What are the new rules?
From the 6 April 2020 Practice Direction 22 was amended to the effect that all documents currently required to be signed with a statement of truth must say as follows : –
“I believe that the facts stated in this witness statement/particulars of claim/defence are true. I understand that proceedings for contempt of court may be brought against anyone who makes, or causes to be made, a false statement in a document verified by a statement of truth without an honest belief in its truth.”
What are the consequences of making a false statement?
It is really important that the witness/person signing the statement understands the significance and the meaning of the statement of truth before they sign and date a document, as the consequences of making an untrue statement knowing it is untrue or made recklessly, even in civil proceedings, may result in committal to prison.
In the recent case of Centek Holdings Ltd & Anor v Giles 2020 the Defendant was found to have committed multiple contempts of court and was sentenced to 14 months in prison. The maximum sentence is 24 months but this was reduced by the Judge on the basis that the Defendant admitted breaching all the Orders that had been made (although only at a late stage) and showed remorse for his actions.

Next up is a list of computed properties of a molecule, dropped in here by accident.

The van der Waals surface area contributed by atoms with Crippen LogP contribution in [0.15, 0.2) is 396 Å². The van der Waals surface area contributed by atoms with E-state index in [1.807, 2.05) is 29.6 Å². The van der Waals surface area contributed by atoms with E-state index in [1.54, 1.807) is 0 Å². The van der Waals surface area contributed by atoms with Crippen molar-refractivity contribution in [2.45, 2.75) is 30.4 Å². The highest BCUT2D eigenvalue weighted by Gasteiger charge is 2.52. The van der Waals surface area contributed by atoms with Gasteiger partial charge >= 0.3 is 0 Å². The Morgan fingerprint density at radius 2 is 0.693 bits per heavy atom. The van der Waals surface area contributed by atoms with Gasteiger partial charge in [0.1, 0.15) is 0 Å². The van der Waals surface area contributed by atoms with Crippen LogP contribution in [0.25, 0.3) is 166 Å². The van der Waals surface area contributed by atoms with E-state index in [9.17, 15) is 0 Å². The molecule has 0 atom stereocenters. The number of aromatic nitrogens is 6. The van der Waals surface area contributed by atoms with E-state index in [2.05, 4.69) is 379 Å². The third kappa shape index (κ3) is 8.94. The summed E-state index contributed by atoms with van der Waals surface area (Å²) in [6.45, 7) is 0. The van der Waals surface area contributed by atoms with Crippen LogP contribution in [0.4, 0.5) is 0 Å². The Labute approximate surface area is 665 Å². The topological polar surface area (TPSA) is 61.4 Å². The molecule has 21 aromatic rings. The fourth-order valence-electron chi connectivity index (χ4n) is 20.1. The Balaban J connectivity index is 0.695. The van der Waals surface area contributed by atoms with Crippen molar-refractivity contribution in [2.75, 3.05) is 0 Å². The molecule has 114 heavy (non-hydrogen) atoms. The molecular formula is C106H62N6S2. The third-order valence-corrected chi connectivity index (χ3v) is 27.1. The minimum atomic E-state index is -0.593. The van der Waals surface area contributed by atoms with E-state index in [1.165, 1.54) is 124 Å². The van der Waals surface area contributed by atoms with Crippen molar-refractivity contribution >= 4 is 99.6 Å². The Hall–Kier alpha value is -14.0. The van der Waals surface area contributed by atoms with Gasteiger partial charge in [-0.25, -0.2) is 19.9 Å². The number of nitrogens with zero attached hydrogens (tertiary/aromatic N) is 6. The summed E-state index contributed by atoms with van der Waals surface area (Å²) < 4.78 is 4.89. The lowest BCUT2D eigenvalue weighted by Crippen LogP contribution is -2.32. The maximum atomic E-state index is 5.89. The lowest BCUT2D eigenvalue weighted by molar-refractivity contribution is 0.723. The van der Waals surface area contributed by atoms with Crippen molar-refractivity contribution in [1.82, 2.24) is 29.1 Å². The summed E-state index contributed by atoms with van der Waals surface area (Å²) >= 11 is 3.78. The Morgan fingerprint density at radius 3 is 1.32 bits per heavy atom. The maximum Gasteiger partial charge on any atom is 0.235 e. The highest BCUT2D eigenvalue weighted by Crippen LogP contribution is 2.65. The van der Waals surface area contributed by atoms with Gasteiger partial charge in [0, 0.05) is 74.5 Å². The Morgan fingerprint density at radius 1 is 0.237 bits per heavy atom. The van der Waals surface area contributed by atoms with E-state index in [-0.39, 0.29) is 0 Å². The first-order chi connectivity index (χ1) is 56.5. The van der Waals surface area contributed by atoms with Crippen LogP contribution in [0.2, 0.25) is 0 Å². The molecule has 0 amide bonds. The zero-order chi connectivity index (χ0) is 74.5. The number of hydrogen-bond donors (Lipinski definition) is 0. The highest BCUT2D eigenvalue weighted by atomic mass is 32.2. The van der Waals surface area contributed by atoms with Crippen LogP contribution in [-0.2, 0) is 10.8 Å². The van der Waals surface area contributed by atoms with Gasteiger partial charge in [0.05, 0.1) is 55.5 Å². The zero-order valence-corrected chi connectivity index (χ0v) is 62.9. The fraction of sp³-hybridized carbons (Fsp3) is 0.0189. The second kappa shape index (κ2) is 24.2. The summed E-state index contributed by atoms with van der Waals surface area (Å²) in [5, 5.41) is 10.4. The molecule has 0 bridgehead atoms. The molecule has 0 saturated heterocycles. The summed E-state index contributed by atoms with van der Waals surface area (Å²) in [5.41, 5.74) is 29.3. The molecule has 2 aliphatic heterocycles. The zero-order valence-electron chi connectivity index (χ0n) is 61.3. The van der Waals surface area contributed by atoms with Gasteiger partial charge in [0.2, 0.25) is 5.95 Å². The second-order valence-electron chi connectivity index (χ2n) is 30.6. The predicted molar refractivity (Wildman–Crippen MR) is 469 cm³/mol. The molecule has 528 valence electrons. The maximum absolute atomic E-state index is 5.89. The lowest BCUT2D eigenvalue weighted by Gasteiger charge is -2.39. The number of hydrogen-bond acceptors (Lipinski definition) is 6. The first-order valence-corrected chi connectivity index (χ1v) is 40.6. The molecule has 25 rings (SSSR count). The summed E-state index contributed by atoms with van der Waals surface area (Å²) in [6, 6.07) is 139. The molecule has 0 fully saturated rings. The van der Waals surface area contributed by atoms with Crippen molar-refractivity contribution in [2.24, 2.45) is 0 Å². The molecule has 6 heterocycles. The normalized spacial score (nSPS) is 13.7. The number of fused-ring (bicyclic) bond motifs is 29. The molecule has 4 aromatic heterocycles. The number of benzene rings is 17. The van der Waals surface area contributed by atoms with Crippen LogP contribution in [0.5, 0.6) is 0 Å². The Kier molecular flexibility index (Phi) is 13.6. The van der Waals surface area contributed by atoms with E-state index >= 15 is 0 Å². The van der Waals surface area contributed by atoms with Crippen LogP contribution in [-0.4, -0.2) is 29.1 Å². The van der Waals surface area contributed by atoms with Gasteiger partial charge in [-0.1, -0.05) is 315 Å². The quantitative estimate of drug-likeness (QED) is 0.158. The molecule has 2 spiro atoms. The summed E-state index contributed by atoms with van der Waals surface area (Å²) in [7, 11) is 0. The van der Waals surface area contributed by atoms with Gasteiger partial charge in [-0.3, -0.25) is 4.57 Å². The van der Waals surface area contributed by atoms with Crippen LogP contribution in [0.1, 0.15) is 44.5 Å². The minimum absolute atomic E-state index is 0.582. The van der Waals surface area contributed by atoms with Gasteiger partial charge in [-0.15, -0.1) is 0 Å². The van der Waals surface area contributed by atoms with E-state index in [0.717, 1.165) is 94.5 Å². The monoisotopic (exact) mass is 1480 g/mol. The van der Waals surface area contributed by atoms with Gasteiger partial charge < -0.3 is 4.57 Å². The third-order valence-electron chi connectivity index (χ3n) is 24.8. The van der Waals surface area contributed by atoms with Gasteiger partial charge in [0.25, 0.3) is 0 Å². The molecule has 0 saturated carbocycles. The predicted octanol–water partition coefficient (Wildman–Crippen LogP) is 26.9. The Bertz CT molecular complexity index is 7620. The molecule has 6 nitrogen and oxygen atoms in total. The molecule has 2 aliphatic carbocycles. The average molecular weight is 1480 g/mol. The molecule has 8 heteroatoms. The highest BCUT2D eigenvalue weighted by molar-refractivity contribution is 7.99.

What if the statement is given in a language other than English or Welsh?
Further Practice Direction 23 amended to take force on 6 April 2020, makes a number of changes to the content of witness statements taken in languages other than English and Welsh, when the statement should be : –
• Drafted in the witness’s own language
• Translated, with the original witness statement signed by the translator and filed with the court, along with certification from the translator that it is accurate
• State how the statement has been taken, i.e. by telephone, face to face and or through an interpreter
• State the date of the translation
Importance of statements of truth
Anyone making a statement or other document that requires verification by a statement of truth should be advised carefully about this. With fundamental dishonesty issues becoming more prevalent, this is even more important particularly when the courts seem likely to make statements of truth more seriously than ever before.